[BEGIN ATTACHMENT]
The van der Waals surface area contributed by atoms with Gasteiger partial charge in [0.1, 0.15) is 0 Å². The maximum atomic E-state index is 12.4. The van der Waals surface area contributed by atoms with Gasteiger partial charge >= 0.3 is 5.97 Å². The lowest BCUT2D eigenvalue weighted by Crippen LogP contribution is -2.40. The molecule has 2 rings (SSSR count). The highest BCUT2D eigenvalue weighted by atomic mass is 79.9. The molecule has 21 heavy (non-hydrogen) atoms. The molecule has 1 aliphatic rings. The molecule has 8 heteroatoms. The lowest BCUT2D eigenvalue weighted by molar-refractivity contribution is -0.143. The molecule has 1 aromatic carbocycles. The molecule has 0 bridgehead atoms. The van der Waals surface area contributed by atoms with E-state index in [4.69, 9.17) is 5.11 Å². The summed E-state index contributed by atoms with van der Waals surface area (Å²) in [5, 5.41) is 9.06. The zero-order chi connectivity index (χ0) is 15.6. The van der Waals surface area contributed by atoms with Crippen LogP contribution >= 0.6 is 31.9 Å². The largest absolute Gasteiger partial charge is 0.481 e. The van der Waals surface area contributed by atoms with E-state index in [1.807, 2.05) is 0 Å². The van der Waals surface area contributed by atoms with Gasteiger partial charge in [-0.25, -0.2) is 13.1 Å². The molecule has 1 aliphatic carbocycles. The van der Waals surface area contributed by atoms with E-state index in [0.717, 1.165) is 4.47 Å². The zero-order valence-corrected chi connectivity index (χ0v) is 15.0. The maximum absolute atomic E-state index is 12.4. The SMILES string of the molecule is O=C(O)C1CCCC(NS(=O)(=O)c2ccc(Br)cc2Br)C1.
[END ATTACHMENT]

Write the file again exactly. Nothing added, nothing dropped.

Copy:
The van der Waals surface area contributed by atoms with Gasteiger partial charge in [0.1, 0.15) is 0 Å². The maximum atomic E-state index is 12.4. The van der Waals surface area contributed by atoms with Gasteiger partial charge >= 0.3 is 5.97 Å². The lowest BCUT2D eigenvalue weighted by Crippen LogP contribution is -2.40. The molecule has 2 rings (SSSR count). The highest BCUT2D eigenvalue weighted by atomic mass is 79.9. The molecule has 21 heavy (non-hydrogen) atoms. The molecule has 1 aliphatic rings. The molecule has 8 heteroatoms. The lowest BCUT2D eigenvalue weighted by molar-refractivity contribution is -0.143. The molecule has 1 aromatic carbocycles. The molecule has 0 bridgehead atoms. The van der Waals surface area contributed by atoms with E-state index in [4.69, 9.17) is 5.11 Å². The summed E-state index contributed by atoms with van der Waals surface area (Å²) in [5, 5.41) is 9.06. The zero-order chi connectivity index (χ0) is 15.6. The van der Waals surface area contributed by atoms with Crippen LogP contribution >= 0.6 is 31.9 Å². The largest absolute Gasteiger partial charge is 0.481 e. The van der Waals surface area contributed by atoms with E-state index in [1.807, 2.05) is 0 Å². The van der Waals surface area contributed by atoms with Gasteiger partial charge in [-0.25, -0.2) is 13.1 Å². The molecule has 1 aliphatic carbocycles. The van der Waals surface area contributed by atoms with E-state index in [0.717, 1.165) is 4.47 Å². The zero-order valence-corrected chi connectivity index (χ0v) is 15.0. The maximum absolute atomic E-state index is 12.4. The SMILES string of the molecule is O=C(O)C1CCCC(NS(=O)(=O)c2ccc(Br)cc2Br)C1.